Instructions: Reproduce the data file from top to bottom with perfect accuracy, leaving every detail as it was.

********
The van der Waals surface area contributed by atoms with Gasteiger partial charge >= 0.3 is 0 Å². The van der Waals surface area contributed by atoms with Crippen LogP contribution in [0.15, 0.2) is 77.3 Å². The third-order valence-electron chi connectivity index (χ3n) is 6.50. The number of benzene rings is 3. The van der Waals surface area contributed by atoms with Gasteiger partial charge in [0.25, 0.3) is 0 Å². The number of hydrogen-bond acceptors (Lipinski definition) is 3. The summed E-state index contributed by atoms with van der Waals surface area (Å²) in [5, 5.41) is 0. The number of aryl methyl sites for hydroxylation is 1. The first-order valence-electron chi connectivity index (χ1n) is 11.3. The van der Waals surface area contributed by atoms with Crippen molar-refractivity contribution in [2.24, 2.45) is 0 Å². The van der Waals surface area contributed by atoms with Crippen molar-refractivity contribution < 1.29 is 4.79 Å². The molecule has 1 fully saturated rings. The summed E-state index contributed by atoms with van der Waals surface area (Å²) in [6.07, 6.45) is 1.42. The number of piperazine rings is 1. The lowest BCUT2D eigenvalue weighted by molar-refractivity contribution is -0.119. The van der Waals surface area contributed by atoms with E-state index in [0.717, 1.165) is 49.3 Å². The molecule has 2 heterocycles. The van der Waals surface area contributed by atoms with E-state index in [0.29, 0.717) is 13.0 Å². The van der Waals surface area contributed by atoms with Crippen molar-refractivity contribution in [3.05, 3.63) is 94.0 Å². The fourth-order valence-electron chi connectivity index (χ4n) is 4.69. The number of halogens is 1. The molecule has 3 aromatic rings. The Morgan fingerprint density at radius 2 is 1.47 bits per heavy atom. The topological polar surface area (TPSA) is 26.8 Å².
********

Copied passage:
The van der Waals surface area contributed by atoms with Gasteiger partial charge >= 0.3 is 0 Å². The van der Waals surface area contributed by atoms with Crippen LogP contribution in [0.15, 0.2) is 77.3 Å². The third-order valence-electron chi connectivity index (χ3n) is 6.50. The number of benzene rings is 3. The van der Waals surface area contributed by atoms with Gasteiger partial charge in [0.25, 0.3) is 0 Å². The number of hydrogen-bond acceptors (Lipinski definition) is 3. The summed E-state index contributed by atoms with van der Waals surface area (Å²) in [5, 5.41) is 0. The number of aryl methyl sites for hydroxylation is 1. The first-order valence-electron chi connectivity index (χ1n) is 11.3. The van der Waals surface area contributed by atoms with Crippen molar-refractivity contribution in [2.24, 2.45) is 0 Å². The van der Waals surface area contributed by atoms with Crippen molar-refractivity contribution < 1.29 is 4.79 Å². The molecule has 1 fully saturated rings. The summed E-state index contributed by atoms with van der Waals surface area (Å²) in [6.07, 6.45) is 1.42. The number of piperazine rings is 1. The lowest BCUT2D eigenvalue weighted by molar-refractivity contribution is -0.119. The van der Waals surface area contributed by atoms with E-state index in [0.717, 1.165) is 49.3 Å². The molecule has 2 heterocycles. The van der Waals surface area contributed by atoms with E-state index in [0.29, 0.717) is 13.0 Å². The van der Waals surface area contributed by atoms with Crippen molar-refractivity contribution in [3.05, 3.63) is 94.0 Å². The fourth-order valence-electron chi connectivity index (χ4n) is 4.69. The number of halogens is 1. The molecule has 3 aromatic rings. The Morgan fingerprint density at radius 2 is 1.47 bits per heavy atom. The topological polar surface area (TPSA) is 26.8 Å².